My Stuff

https://umass-my.sharepoint.com/:f:/g/personal/rwolff_umass_edu/EkxJV79tnlBDol82i7bXs7gBAUHadkylrmLgWbXv2nYq_A?e=UcbbW0

Coming Soon:

The following books by Robert Paul Wolff are available on Amazon.com as e-books: KANT'S THEORY OF MENTAL ACTIVITY, THE AUTONOMY OF REASON, UNDERSTANDING MARX, UNDERSTANDING RAWLS, THE POVERTY OF LIBERALISM, A LIFE IN THE ACADEMY, MONEYBAGS MUST BE SO LUCKY, AN INTRODUCTION TO THE USE OF FORMAL METHODS IN POLITICAL PHILOSOPHY.
Now Available: Volumes I, II, III, and IV of the Collected Published and Unpublished Papers.

NOW AVAILABLE ON YOUTUBE: LECTURES ON KANT'S CRITIQUE OF PURE REASON. To view the lectures, go to YouTube and search for "Robert Paul Wolff Kant." There they will be.

NOW AVAILABLE ON YOUTUBE: LECTURES ON THE THOUGHT OF KARL MARX. To view the lectures, go to YouTube and search for Robert Paul Wolff Marx."





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Sunday, May 30, 2021

TECHNOLOGY

I taught my first class in September, 1955 and with a few breaks, for the Army and one thing and another, I have been at it ever since. For the first 65 years I met my students face-to-face in a classroom. I could see them, they could see me, after a bit I got to know them and after a bit they got to know me. From time to time I used modern technological devices to assist me in my teaching, like printed books and mimeographed handout sheets, but operationally speaking the basic activity in which I was engaged was not fundamentally different from what Plato did in the Groves of Academe.

 

Thirteen years ago, I took a giant step forward into the 21st century and started blogging. Some years after that, I even went so far as to record more than 30 hours of lectures on a wide variety of subjects which I posted on YouTube. Strange as it may seem, when I began blogging and putting lectures on YouTube I did not at first give much thought to the fact that my relationship to my audience had fundamentally and irretrievably changed.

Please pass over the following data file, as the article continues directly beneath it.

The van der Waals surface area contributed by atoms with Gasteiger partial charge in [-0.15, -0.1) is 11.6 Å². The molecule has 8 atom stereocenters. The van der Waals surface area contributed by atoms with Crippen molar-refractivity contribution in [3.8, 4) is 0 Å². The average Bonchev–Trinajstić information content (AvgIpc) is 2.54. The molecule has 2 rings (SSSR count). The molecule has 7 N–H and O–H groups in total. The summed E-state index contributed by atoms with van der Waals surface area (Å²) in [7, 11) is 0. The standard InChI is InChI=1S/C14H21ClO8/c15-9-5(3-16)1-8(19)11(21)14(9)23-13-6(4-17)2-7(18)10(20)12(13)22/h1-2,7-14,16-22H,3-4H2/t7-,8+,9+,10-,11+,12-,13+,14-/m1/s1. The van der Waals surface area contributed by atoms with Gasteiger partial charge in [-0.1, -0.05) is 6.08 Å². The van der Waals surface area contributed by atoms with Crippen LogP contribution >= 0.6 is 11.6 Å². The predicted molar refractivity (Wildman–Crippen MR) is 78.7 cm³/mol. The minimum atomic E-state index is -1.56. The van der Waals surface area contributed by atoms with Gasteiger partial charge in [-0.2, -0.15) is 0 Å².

The technology brought with it striking changes. Interpreting somewhat the statistical data provided by Google, I estimate that my daily blog posts reach a worldwide audience of considerably more than 1000 people. Only once in my life have I actually addressed that many people in person – at the first meeting of the Socialist Scholars Conference in New York City, where I was one of four commentators on a speech by the great Polish communist and scholar Isaac Deutscher.

 

I think in my long career I must have taught the Critique of Pure Reason twelve or thirteen times, reaching in those classes perhaps 175 students or a few more. But the first of my nine lectures on Kant posted on YouTube has been viewed 164,000 times, according to YouTube, and even the ninth and last lecture in the series has been viewed more than 13,000 times (which, it is probably reasonable to assume, means that more than 10,000 people have watched the entire series.) It would take me 50 teaching careers to reach that many students in person!

 

And yet, and yet. It really is not the same. I have from time to time made a fuss about people who post anonymous comments on this blog, and in the last several days there has been an extended thread of comments about this matter, but to tell the truth, it is not the presence of abusive anonymati that upsets me the most. It is quite simply the fact that I cannot see you, you cannot see me, we cannot talk to one another in the way that I did with my students for my entire adult lifetime.